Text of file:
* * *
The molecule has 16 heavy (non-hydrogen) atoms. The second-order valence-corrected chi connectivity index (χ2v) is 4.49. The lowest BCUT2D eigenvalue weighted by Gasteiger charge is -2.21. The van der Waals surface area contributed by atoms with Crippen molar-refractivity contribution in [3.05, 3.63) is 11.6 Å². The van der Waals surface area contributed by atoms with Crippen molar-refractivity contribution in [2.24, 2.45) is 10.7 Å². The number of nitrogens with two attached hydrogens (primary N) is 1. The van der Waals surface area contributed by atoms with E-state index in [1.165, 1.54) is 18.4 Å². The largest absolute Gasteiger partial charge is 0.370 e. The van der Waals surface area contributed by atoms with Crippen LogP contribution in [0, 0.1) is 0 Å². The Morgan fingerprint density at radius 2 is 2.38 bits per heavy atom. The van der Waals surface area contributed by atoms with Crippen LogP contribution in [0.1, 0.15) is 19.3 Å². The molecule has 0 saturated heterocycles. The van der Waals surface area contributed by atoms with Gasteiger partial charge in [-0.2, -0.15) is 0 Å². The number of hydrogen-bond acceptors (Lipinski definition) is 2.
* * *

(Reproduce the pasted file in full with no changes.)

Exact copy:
The molecule has 16 heavy (non-hydrogen) atoms. The second-order valence-corrected chi connectivity index (χ2v) is 4.49. The lowest BCUT2D eigenvalue weighted by Gasteiger charge is -2.21. The van der Waals surface area contributed by atoms with Crippen molar-refractivity contribution in [3.05, 3.63) is 11.6 Å². The van der Waals surface area contributed by atoms with Crippen molar-refractivity contribution in [2.24, 2.45) is 10.7 Å². The number of nitrogens with two attached hydrogens (primary N) is 1. The van der Waals surface area contributed by atoms with E-state index in [1.165, 1.54) is 18.4 Å². The largest absolute Gasteiger partial charge is 0.370 e. The van der Waals surface area contributed by atoms with Crippen LogP contribution in [0, 0.1) is 0 Å². The Morgan fingerprint density at radius 2 is 2.38 bits per heavy atom. The van der Waals surface area contributed by atoms with Crippen LogP contribution in [0.1, 0.15) is 19.3 Å². The molecule has 0 saturated heterocycles. The van der Waals surface area contributed by atoms with Gasteiger partial charge in [-0.2, -0.15) is 0 Å². The number of hydrogen-bond acceptors (Lipinski definition) is 2.